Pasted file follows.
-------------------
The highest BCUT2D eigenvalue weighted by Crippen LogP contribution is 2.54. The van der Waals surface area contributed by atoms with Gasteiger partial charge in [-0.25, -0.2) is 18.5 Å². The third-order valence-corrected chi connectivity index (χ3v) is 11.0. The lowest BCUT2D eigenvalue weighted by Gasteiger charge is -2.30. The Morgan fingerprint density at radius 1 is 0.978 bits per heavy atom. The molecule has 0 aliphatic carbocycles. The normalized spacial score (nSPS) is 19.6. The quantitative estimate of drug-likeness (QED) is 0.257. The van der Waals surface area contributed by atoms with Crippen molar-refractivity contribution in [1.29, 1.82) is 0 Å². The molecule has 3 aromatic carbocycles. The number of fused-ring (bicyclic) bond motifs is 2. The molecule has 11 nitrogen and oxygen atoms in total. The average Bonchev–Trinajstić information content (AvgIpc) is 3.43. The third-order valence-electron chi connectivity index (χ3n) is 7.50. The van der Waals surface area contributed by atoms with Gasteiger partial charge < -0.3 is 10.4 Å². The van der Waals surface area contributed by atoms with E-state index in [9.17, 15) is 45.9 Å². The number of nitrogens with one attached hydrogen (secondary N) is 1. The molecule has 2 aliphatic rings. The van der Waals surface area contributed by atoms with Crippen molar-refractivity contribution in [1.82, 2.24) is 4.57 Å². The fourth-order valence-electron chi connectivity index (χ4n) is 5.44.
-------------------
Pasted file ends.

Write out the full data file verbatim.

The highest BCUT2D eigenvalue weighted by Crippen LogP contribution is 2.54. The van der Waals surface area contributed by atoms with Gasteiger partial charge in [-0.25, -0.2) is 18.5 Å². The third-order valence-corrected chi connectivity index (χ3v) is 11.0. The lowest BCUT2D eigenvalue weighted by Gasteiger charge is -2.30. The Morgan fingerprint density at radius 1 is 0.978 bits per heavy atom. The molecule has 0 aliphatic carbocycles. The normalized spacial score (nSPS) is 19.6. The quantitative estimate of drug-likeness (QED) is 0.257. The van der Waals surface area contributed by atoms with Crippen molar-refractivity contribution in [1.29, 1.82) is 0 Å². The molecule has 3 aromatic carbocycles. The number of fused-ring (bicyclic) bond motifs is 2. The molecule has 11 nitrogen and oxygen atoms in total. The average Bonchev–Trinajstić information content (AvgIpc) is 3.43. The third-order valence-electron chi connectivity index (χ3n) is 7.50. The van der Waals surface area contributed by atoms with Gasteiger partial charge < -0.3 is 10.4 Å². The van der Waals surface area contributed by atoms with E-state index in [9.17, 15) is 45.9 Å². The number of nitrogens with one attached hydrogen (secondary N) is 1. The molecule has 2 aliphatic rings. The van der Waals surface area contributed by atoms with Crippen molar-refractivity contribution in [1.82, 2.24) is 4.57 Å². The fourth-order valence-electron chi connectivity index (χ4n) is 5.44.